Western Province Vs North West [EXCLUSIVE]
September and October saw continued significant fire activity in British Columbia, Northwest Territories, northeastern Alberta, and Jasper and Banff National Parks in Alberta. There was also significant storm activity in the Atlantic provinces which required mobilization of resources including Incident Management Teams from other jurisdictions.
Western Province vs North West
A lingering but weakened La Nina, which allows dry and sometimes windy Arctic air to dominate western Canada in the spring, prolonged snow cover across much of Canada, resulting in a slower start to fire activity than in 2021. Snow cover remained light in the eastern Northwest Territories and parts of the southern Prairies, where drought remained although with the epicentre now in southern Alberta. Drought conditions improved over 2021 in Manitoba and eastern Saskatchewan but became more widespread again by late summer.
In these dry Arctic air masses, weak weather systems generated light thundershowers in the Northwest Territories and northern parts of the western provinces, gradually raising fire numbers, while moister conditions prevailed in British Columbia, the southern Prairies, and Ontario. Dry spring conditions in Nova Scotia resulted in the first fire exceeding 3000 ha, starting May 10.
Stalled weather systems in early June kept the west showery, while dry air remained over the Territories, northern Prairies, and eastern Canada. This contributed to large fires in the Northwest Territories, Alberta, Saskatchewan, and northern Quebec, where record high temperatures contributed to tundra fires in regions where historical fire appears scarce. Gradual warming and drying occurred in the west near the end of June, but not with the intensity of the 2021 heat dome.
During late June and early July, the number of fires in Yukon increased rapidly, a result of warm weather and scattered thundershowers. Warm, dry conditions and active fire continued in the Northwest Territories and south of the 60th parallel in the western provinces. Late July readings of near 40C occurred in some British Columbia locations. The recent switch to summer helped direct rain northeastwards into the Territories, although active fire remained in southeast Yukon. Lightning triggered large fires in Newfoundland in late July.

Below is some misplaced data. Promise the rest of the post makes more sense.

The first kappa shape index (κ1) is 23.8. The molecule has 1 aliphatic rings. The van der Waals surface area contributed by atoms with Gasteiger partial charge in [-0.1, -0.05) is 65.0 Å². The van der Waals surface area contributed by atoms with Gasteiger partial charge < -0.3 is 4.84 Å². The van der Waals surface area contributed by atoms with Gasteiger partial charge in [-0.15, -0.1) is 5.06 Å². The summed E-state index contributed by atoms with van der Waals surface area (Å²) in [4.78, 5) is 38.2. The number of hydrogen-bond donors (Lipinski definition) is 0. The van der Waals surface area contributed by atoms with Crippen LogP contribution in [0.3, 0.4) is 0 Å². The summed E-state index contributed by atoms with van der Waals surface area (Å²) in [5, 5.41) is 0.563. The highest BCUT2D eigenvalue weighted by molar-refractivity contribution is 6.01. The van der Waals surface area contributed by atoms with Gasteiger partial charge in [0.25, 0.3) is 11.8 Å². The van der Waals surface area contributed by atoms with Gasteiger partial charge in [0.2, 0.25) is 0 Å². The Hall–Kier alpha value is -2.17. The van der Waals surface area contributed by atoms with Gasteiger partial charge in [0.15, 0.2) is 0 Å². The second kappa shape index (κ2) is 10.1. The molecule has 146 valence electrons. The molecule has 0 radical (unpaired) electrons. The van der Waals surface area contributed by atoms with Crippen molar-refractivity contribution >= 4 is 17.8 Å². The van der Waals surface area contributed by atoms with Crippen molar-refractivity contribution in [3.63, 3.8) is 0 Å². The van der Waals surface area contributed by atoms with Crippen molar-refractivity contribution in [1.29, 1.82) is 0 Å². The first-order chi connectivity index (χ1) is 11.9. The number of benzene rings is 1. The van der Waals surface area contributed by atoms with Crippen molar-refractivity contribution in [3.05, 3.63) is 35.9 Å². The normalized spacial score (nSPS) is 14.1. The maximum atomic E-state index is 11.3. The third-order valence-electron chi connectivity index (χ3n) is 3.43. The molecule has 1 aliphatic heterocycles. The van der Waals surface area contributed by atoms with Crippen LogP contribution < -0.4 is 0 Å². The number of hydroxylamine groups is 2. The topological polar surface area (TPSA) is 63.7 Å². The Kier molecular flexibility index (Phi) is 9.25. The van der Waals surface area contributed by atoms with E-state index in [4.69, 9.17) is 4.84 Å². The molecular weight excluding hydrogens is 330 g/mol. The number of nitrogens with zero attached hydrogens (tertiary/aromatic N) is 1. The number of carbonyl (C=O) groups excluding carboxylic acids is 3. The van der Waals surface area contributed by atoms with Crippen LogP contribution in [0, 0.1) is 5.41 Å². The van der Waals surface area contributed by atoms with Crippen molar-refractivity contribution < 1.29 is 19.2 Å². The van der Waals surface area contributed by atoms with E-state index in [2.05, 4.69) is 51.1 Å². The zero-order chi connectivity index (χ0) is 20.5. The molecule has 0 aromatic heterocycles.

During July and August, a stagnant ridge in the western USA occasionally reached into western Canada, providing periods of hot and dry weather. Many locations, including some in the Arctic islands, recorded record high temperatures. Some record highs were also broken in Atlantic Canada. This allowed existing fires in the Northwest Territories to show renewed activity, with occasional thundershowers resulting in numerous fires in British Columbia and Alberta. As the west dried in early August, moisture returned to eastern Canada and the Newfoundland fires received rain. The hot, dry, and at times windy weather continued into early September, prolonging fire activity between British Columbia and Manitoba, and the Northwest Territories. This general pattern continued through most of October in British Columbia, Alberta, and the southern Northwest Territories, with cooler and moister weather reducing activity in the eastern Prairies. This change brought warm weather into the eastern half of the country, facilitating some unusual late-season fires.
A rapid turn to winter in western Canada in early November helped reduce fire activity. With ongoing drought in many regions, the question arises if western Canada will get enough fall and winter moisture to prevent early spring fire activity in 2023.
The largest numbers of Aboriginal people lived in Ontario and the western provinces (Manitoba, Saskatchewan, Alberta, and British Columbia). Aboriginal people made up the largest shares of the population of Nunavut and the Northwest Territories.
Ontario was the province where the largest number of Aboriginal people lived, 301,425 people, representing 21.5% of the total Aboriginal population. In addition, nearly six in ten (57.6%) Aboriginal people in Canada lived in one of the four western provinces (Table 2).
The majority (84.9%) of people who identified themselves as Métis lived in either the western provinces or in Ontario. The largest population was in Alberta (96,865) where 21.4% of all Métis in Canada lived. The next largest was in Ontario (86,015), where they represented 19.0% of all Métis. This was followed by 78,830 Métis in Manitoba (17.4%), 69,475 Métis in British Columbia (15.4%) and 52,450 Métis in Saskatchewan or 11.6% of all Métis in Canada.
One-quarter of Métis in Canada lived in four western census metropolitan areas. Winnipeg had the highest population of Métis, about 46,325, (Figure 1). It was followed by Edmonton with 31,780, Vancouver (18,485) and Calgary (17,040). In addition, 11,520 Métis lived in Saskatoon and 9,980 in Toronto.